As the great research ship Chikyu left Shimizu in January to mine the explosive ice beneath the Philippine Sea, chances are good that not one of the scientists aboard realized they might be closing the door on Winston Churchill’s world. Their lack of knowledge is unsurprising; beyond the ranks of petroleum-industry historians, Churchill’s outsize role in the history of energy is insufficiently appreciated.
In a few weeks’ time, Japanese Prime Minister Shinzo Abe will visit Saudi Arabia with an avowed objective of fostering the cordial relationship between the two countries. That is exactly where the relationship has always been — cordial and businesslike without cultivating strategic opportunities. The relationship between the two countries has been dominated by trade except for Japanese oil involvement in the neutral zone, which the Japanese mercantilist tendencies prevented from using as a springboard for a broader economic relationship with the Kingdom.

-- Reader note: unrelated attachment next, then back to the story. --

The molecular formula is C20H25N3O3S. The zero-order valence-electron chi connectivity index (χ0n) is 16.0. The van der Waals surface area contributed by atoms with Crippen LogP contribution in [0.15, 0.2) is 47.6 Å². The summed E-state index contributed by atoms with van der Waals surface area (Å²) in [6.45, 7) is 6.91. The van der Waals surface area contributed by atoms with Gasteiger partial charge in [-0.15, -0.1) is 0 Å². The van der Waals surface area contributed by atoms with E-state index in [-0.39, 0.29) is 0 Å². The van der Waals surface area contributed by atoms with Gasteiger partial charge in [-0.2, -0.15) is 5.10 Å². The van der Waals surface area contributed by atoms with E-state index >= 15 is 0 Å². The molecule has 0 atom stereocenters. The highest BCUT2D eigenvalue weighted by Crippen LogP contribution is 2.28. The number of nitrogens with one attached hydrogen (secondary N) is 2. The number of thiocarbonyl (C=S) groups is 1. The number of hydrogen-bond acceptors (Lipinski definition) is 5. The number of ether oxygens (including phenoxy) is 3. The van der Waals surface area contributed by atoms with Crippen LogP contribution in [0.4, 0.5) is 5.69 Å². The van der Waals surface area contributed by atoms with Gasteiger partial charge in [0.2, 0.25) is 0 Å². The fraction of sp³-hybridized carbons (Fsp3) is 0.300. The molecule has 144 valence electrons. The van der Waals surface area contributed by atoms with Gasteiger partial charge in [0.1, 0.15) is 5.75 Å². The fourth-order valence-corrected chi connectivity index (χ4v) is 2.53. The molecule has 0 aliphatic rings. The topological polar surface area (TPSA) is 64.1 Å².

Margaret Thatcher, the “Iron Lady“, was a towering figure in British 20th century politics, a grocer‘s daughter with a steely resolve who was loved and loathed in equal measure as she crushed the unions and privatized large swathes of industry.
She died on Monday, aged 87, after suffering a stroke. During her life in politics some worshipped her as a modernizer who transformed the country, others bitterly accused her of entrenching the divide between the rich and the poor.
Suddenly India is being wooed again. In the space of a few days, both François Hollande and David Cameron have turned up on its doorstep with palms outstretched in the search for business contracts. It will have come as a soothing balm to an Indian government facing increasing disillusion at home and growing cynicism on the part of investors abroad.
THE prime minister, Najib Razak, fancies himself as the Tony Blair of Malaysian politics. Like the former British prime minister, Mr Najib purports to be a progressive reformer, on a mission to “modernise” his country. The British-educated Mr Najib also likes to pay as much attention to the spin on his policies as to their substance. He even hires former Blair advisers to make sure he gets it right.